The spot was a success, although it also marked the end of eBay's account with Goodby, Silverstein & Partners. In March 2005 eBay ended its relationship with the agency, replacing it with the New York-based BBDO. The company believed that BBDO, a larger agency, was better equipped to provide integrated marketing campaigns that would combine Internet, television, print, and radio elements.
Regardless, "Abbreviated" was particularly successful with critics. It received a Silver Lion in the Radio category at the 2005 International Advertising Festival in Cannes, France. Called the "Olympics of Advertising," the Cannes festival was among the most prestigious in the world, with campaigns and agencies from all over the globe under consideration. "Abbreviated" also won a Bronze Clio that year; the Clios were one of the largest international advertising award programs. In addition Goodby, Silverstein & Partners won the $100,000 first prize at the 2005 Radio Mercury Awards for the "Abbreviated" spot. Based in New York, the Radio Mercury Awards were begun in 1992 to offer an exclusive recognition for excellence in radio advertising. All of these awards were announced after eBay had terminated its relationship with Goodby, Silverstein & Partners.
The effort contributed to a solid year for eBay. The company finished 2004 with consolidated net revenues of $3.27 billion, a 51 percent improvement from 2003. The company also reported a record 1.4 billion listings during 2004, up more than 45 percent from the previous year. More than $34 billion of transactions took place in 2004 via eBay's online auctions and listings. Therefore, the "Abbreviated" commercial appeared to succeed in helping traffic at www.ebay.com continue to grow.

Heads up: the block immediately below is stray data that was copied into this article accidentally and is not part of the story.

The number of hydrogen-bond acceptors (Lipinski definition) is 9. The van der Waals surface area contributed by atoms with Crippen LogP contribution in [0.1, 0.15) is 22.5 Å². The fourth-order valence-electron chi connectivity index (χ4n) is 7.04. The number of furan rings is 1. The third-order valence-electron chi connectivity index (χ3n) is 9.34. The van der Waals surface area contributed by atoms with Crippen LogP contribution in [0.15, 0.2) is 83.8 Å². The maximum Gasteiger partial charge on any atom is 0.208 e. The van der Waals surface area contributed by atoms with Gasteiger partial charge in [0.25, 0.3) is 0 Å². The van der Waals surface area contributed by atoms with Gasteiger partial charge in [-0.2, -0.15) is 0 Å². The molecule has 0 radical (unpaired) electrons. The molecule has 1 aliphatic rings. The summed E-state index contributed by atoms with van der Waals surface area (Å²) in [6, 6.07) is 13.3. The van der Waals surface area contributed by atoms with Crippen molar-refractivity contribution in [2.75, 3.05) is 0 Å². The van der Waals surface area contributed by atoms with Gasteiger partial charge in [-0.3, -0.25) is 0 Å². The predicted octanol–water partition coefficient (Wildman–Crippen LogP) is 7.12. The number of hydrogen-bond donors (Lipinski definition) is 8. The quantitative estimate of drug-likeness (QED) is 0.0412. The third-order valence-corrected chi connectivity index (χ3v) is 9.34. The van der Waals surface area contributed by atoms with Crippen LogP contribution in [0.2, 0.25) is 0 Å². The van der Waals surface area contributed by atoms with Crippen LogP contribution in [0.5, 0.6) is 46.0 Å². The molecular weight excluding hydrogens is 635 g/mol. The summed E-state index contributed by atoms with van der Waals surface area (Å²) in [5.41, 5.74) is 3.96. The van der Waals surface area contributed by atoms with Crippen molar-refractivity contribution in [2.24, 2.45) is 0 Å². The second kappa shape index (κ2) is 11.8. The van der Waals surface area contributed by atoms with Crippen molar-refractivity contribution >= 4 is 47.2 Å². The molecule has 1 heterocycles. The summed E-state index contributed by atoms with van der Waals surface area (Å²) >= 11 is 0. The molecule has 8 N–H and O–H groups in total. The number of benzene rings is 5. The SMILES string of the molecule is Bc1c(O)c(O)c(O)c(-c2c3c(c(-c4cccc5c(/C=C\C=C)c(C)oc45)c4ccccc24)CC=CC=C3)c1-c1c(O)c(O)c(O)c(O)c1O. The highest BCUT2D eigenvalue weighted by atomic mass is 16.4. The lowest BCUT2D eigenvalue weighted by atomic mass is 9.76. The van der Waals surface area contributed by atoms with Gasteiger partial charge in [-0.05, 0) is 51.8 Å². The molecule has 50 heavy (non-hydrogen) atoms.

Anderson, Mae. "Goodby Gets Radio-Mercury Grand Prize." San Francisco Chronicle, June 8, 2005.
――――――. "'Grr,' 'Real Men' Tally at Cannes." San Francisco Chronicle, June 25, 2005.
Cohen, Adam. The Perfect Store: Inside eBay. Boston: Little, Brown and Company, 2002.
――――――. "PayPal and Other Post-Bubble Signs of Life on the Internet." New York Times, February 6, 2002.
Guernsey, Lisa. "EBay at a Crossroads: Can 'Buy Now' Share Space with 'Bid Now'?" New York Times, December 7, 2004.
Howard, Theresa. "EBay Spends Bigger on Advertising." USA Today, January 2, 2005.
Lacy, Sarah. "Easier Shopping Around—Online." BusinessWeek, December 8, 2004.
Mullaney, Timothy J., and Robert D. Hof. "E-Tailing Finally Hits Its Stride." BusinessWeek, December 20, 2004.
Raine, George. "EBay Dumps S.F. Ad Agency." San Francisco Chronicle, March 31, 2005.
Stross, Randall E. EBay: The First Inside Account of Venture Capitalists at Work. New York: Crown Business, 2000.
Guy Patrick Cunningham
The San Jose, California, company eBay, Inc., was an online-based auction and selling community that in 2004 serviced 115 million shoppers, who purchased items ranging from clocks to shoes to automobiles. The company did not sell anything itself, instead making money from advertising and by charging sellers listing fees for using the company's website, ebay.com, to sell items. In 2004 eBay restructured its listing fees, charging higher fees for more expensive items, in an effort to encourage sellers to offer lower opening prices for auctions. This carried the risk that some sellers would be less inclined to use eBay, because they might want to avoid the fees. Although eBay was the most popular online-auction site, it faced pressure from other Internet companies, such as Amazon and Google, whose own services diverted consumers away from eBay.